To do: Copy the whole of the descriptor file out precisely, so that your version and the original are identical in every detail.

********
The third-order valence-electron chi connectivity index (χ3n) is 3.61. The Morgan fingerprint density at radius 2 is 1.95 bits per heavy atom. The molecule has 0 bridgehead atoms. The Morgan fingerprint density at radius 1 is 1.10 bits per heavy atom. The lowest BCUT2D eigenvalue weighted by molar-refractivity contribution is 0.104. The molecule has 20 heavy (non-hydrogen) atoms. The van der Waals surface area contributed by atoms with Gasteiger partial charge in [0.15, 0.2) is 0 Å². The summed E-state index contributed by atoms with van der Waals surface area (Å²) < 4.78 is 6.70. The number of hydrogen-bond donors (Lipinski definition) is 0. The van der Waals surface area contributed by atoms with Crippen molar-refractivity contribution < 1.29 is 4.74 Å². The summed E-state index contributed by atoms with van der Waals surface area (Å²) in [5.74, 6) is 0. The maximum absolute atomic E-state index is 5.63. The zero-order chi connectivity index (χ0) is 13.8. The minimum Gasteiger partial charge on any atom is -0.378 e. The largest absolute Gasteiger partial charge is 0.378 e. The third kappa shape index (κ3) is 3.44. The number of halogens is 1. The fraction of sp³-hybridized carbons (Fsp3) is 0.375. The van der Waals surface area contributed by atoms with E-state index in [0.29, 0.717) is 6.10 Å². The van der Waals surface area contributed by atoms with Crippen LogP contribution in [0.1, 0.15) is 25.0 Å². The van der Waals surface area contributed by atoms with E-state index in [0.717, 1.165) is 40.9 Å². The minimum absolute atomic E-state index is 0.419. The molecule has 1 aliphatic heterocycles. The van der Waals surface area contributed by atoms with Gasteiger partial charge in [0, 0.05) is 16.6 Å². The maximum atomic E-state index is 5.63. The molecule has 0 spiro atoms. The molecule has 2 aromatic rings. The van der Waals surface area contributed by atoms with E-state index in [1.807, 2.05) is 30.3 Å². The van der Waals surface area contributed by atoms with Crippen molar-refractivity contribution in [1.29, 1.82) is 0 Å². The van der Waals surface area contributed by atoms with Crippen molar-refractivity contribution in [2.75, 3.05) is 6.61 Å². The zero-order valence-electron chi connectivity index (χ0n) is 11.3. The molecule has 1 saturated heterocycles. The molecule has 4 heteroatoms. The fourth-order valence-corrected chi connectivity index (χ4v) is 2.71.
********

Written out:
The third-order valence-electron chi connectivity index (χ3n) is 3.61. The Morgan fingerprint density at radius 2 is 1.95 bits per heavy atom. The molecule has 0 bridgehead atoms. The Morgan fingerprint density at radius 1 is 1.10 bits per heavy atom. The lowest BCUT2D eigenvalue weighted by molar-refractivity contribution is 0.104. The molecule has 20 heavy (non-hydrogen) atoms. The van der Waals surface area contributed by atoms with Gasteiger partial charge in [0.15, 0.2) is 0 Å². The summed E-state index contributed by atoms with van der Waals surface area (Å²) < 4.78 is 6.70. The number of hydrogen-bond donors (Lipinski definition) is 0. The van der Waals surface area contributed by atoms with Crippen molar-refractivity contribution < 1.29 is 4.74 Å². The summed E-state index contributed by atoms with van der Waals surface area (Å²) in [5.74, 6) is 0. The maximum absolute atomic E-state index is 5.63. The zero-order chi connectivity index (χ0) is 13.8. The minimum Gasteiger partial charge on any atom is -0.378 e. The largest absolute Gasteiger partial charge is 0.378 e. The third kappa shape index (κ3) is 3.44. The number of halogens is 1. The fraction of sp³-hybridized carbons (Fsp3) is 0.375. The van der Waals surface area contributed by atoms with E-state index in [0.29, 0.717) is 6.10 Å². The van der Waals surface area contributed by atoms with Crippen LogP contribution in [0.1, 0.15) is 25.0 Å². The van der Waals surface area contributed by atoms with E-state index in [0.717, 1.165) is 40.9 Å². The minimum absolute atomic E-state index is 0.419. The molecule has 1 aliphatic heterocycles. The van der Waals surface area contributed by atoms with Gasteiger partial charge in [0, 0.05) is 16.6 Å². The maximum atomic E-state index is 5.63. The molecule has 0 spiro atoms. The molecule has 2 aromatic rings. The van der Waals surface area contributed by atoms with E-state index in [1.807, 2.05) is 30.3 Å². The van der Waals surface area contributed by atoms with Crippen molar-refractivity contribution in [1.29, 1.82) is 0 Å². The van der Waals surface area contributed by atoms with Crippen molar-refractivity contribution in [2.75, 3.05) is 6.61 Å². The zero-order valence-electron chi connectivity index (χ0n) is 11.3. The molecule has 1 saturated heterocycles. The molecule has 4 heteroatoms. The fourth-order valence-corrected chi connectivity index (χ4v) is 2.71.